Patriot Act’s NSA Phone-Snooping Program Expires (For Now)

As lawmakers in D.C. flipped over their calendars from May to June last night, the sun set — at least temporarily — on the National Security Agency’s ability to collect mass amounts of information from telephone companies about their customers’ calls.

Section 215 of the USA PATRIOT Act amended three sections of the Foreign Intelligence Surveillance Act to explain how the government can compel companies to hand over information with regard to intelligence investigations.

The law is deliberately vague on what can be collected, saying the government can require the “production of any tangible things (including books, records, papers, documents, and other items),” but the NSA has used its Sec. 215 authority mostly for collection of telephone metadata — non-content information like phone numbers, duration of calls, identities of those involved in call — from telecom providers.

This section, along with several others, were set to expire at the end of 2005, but has been reauthorized repeatedly in the years since.

Congress could have let Sec. 215 die a quiet death by simply doing nothing and allowing it to sunset on June 1. But in the weeks leading up to the expiration date, the House introduced and passed, on May 13, the USA FREEDOM Act, intended to replace the PATRIOT Act.

The legislation would end the bulk data collection allowed under Sec. 215, and increase transparency with regard to FISA court decisions.

At the same time, the FREEDOM Act would create a new call detail records program overseen by the FISA court, which means records would still be collected.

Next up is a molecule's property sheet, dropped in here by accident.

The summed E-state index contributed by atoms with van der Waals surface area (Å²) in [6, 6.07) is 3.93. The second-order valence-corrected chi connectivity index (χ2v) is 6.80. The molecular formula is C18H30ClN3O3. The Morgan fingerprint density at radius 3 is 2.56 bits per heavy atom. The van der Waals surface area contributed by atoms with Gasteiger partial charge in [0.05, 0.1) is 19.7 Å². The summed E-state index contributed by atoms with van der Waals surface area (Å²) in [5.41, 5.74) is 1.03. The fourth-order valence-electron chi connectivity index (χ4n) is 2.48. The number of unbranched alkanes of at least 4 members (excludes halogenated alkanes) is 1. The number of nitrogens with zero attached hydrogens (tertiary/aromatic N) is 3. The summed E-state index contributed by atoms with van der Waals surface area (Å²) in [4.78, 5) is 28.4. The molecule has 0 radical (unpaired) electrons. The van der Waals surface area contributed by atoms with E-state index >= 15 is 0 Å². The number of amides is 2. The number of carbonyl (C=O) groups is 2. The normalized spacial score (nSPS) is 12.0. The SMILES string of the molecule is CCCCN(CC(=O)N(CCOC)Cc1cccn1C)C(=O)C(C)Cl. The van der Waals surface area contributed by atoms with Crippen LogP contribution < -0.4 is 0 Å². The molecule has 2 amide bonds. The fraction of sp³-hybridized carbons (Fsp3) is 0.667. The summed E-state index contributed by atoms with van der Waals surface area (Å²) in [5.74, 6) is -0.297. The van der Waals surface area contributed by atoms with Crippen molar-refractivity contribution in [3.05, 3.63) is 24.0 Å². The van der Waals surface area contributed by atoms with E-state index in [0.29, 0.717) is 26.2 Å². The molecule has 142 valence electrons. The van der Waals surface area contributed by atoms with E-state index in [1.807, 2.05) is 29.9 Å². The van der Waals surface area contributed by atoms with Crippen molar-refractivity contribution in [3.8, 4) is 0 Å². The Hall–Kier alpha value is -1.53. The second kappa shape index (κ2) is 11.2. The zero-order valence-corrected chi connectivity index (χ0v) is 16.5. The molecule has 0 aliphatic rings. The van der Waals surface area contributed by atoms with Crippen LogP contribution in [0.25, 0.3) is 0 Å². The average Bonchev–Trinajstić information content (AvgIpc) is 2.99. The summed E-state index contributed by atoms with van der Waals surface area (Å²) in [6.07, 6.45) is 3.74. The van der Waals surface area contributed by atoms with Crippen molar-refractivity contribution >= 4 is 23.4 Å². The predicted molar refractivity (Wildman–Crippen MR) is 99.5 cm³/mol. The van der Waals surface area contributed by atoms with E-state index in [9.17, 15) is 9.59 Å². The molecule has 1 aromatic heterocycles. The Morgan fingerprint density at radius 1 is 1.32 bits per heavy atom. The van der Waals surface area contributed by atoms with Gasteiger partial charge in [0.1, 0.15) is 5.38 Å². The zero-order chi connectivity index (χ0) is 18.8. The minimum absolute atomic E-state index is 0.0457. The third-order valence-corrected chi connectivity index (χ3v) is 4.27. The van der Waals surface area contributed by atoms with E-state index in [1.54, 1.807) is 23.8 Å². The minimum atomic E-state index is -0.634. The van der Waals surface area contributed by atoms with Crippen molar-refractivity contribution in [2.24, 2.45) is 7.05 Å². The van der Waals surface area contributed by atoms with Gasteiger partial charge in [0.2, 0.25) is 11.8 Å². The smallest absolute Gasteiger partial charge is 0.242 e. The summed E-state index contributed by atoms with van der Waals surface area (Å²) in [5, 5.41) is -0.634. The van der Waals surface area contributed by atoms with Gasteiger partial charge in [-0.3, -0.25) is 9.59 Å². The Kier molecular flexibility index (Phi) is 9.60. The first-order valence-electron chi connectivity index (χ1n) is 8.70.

The bill would also create a “strictly limited emergency authority” under which the emergency use of Section 215 would still be authorized. The only difference is that the government would be required to destroy the collected information after the fact if a FISA court denies the application.

The initial attempt, a week ago, to get a senate vote on the FREEDOM Act failed when proponents of the bill could not muster the 60 yeas needed for cloture. With Senate Majority Leader Mitch McConnell also unable to push through an as-is extension of the PATRIOT Act provisions, and with the May 31 deadline looming, the senators gathered again on Sunday to take another cloture vote. This time, the vote was 77-17 in favor of moving forward with consideration of the bill.

That doesn’t mean that all 77 of those senators are going to vote for the FREEDOM Act. It just puts an end to any attempt to filibuster the legislation. However, given the support for the bill in both the House of Representatives — where it passed 338-88 — and the White House, it now seems likely that the senate will soon sign off on the FREEDOM Act.

The current version of the bill includes a six-month transition period during which phone companies would be required to update their systems to allow individual, court-ordered queries for records of terror suspects. That transition could last even longer, possibly up to a year, if senators approves proposed amendments to the legislation. Any changes to the bill could result in further delay, which could erode its support and momentum.

In anticipation of the lapse in its surveillance authority, the NSA reportedly began shutting it down late last week.

“We’ve said for the past several days that the wind-down process would need to begin yesterday if there was no legislative agreement,” an administration official told the National Journal. “That process has begun.”

Earlier this spring a federal appeals court ruled that the NSA bulk collection program was in violation of the law because the agency was gathering massive amounts of potentially sensitive information without proper judicial review.

“The more metadata the government collects and analyzes… the greater the capacity for such metadata to reveal ever more private and previously unascertainable information about individuals,” reads the ruling, which clarifies that Sec. 215 does “not preclude judicial review, and that the bulk telephone metadata program is not authorized” by the law.

This decision overturned a 2013 ruling in the same case, in which the judge explained that the “blunt tool only works because it collects everything,” while cautioning that, “Such a program, if unchecked, imperils the civil liberties of every citizen.”

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